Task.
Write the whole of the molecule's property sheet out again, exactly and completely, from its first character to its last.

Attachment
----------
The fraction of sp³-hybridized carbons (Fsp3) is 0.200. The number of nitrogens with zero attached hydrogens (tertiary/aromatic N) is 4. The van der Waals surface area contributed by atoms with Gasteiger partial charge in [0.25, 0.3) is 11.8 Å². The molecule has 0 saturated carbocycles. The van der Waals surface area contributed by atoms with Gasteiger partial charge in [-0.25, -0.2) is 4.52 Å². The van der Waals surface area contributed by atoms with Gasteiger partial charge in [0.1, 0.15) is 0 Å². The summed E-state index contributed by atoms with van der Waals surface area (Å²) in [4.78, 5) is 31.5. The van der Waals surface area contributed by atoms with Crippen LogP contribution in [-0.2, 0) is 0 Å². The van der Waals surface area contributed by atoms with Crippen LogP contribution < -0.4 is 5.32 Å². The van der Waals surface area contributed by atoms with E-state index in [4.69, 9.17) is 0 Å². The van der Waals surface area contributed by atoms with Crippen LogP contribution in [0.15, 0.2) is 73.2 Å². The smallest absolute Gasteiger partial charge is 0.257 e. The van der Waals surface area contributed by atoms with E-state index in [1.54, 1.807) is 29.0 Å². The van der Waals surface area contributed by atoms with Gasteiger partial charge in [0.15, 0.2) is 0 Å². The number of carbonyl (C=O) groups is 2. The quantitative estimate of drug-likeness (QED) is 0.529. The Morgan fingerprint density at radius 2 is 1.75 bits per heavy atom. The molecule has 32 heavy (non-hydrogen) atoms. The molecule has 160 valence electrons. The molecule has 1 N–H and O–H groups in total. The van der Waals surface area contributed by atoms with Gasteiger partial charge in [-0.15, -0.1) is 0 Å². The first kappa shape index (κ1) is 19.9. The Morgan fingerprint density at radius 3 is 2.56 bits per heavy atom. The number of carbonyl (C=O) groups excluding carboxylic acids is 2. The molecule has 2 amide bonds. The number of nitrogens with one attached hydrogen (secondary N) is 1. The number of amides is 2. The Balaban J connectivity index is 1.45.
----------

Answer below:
The fraction of sp³-hybridized carbons (Fsp3) is 0.200. The number of nitrogens with zero attached hydrogens (tertiary/aromatic N) is 4. The van der Waals surface area contributed by atoms with Gasteiger partial charge in [0.25, 0.3) is 11.8 Å². The molecule has 0 saturated carbocycles. The van der Waals surface area contributed by atoms with Gasteiger partial charge in [-0.25, -0.2) is 4.52 Å². The van der Waals surface area contributed by atoms with Gasteiger partial charge in [0.1, 0.15) is 0 Å². The summed E-state index contributed by atoms with van der Waals surface area (Å²) in [4.78, 5) is 31.5. The van der Waals surface area contributed by atoms with Crippen LogP contribution in [-0.2, 0) is 0 Å². The van der Waals surface area contributed by atoms with Crippen LogP contribution < -0.4 is 5.32 Å². The van der Waals surface area contributed by atoms with E-state index in [4.69, 9.17) is 0 Å². The van der Waals surface area contributed by atoms with Crippen LogP contribution in [0.15, 0.2) is 73.2 Å². The smallest absolute Gasteiger partial charge is 0.257 e. The van der Waals surface area contributed by atoms with E-state index in [1.54, 1.807) is 29.0 Å². The van der Waals surface area contributed by atoms with Gasteiger partial charge in [0.15, 0.2) is 0 Å². The number of carbonyl (C=O) groups is 2. The quantitative estimate of drug-likeness (QED) is 0.529. The Morgan fingerprint density at radius 2 is 1.75 bits per heavy atom. The molecule has 32 heavy (non-hydrogen) atoms. The molecule has 160 valence electrons. The molecule has 1 N–H and O–H groups in total. The van der Waals surface area contributed by atoms with Gasteiger partial charge in [-0.15, -0.1) is 0 Å². The first kappa shape index (κ1) is 19.9. The Morgan fingerprint density at radius 3 is 2.56 bits per heavy atom. The number of carbonyl (C=O) groups excluding carboxylic acids is 2. The molecule has 2 amide bonds. The number of nitrogens with one attached hydrogen (secondary N) is 1. The number of amides is 2. The Balaban J connectivity index is 1.45.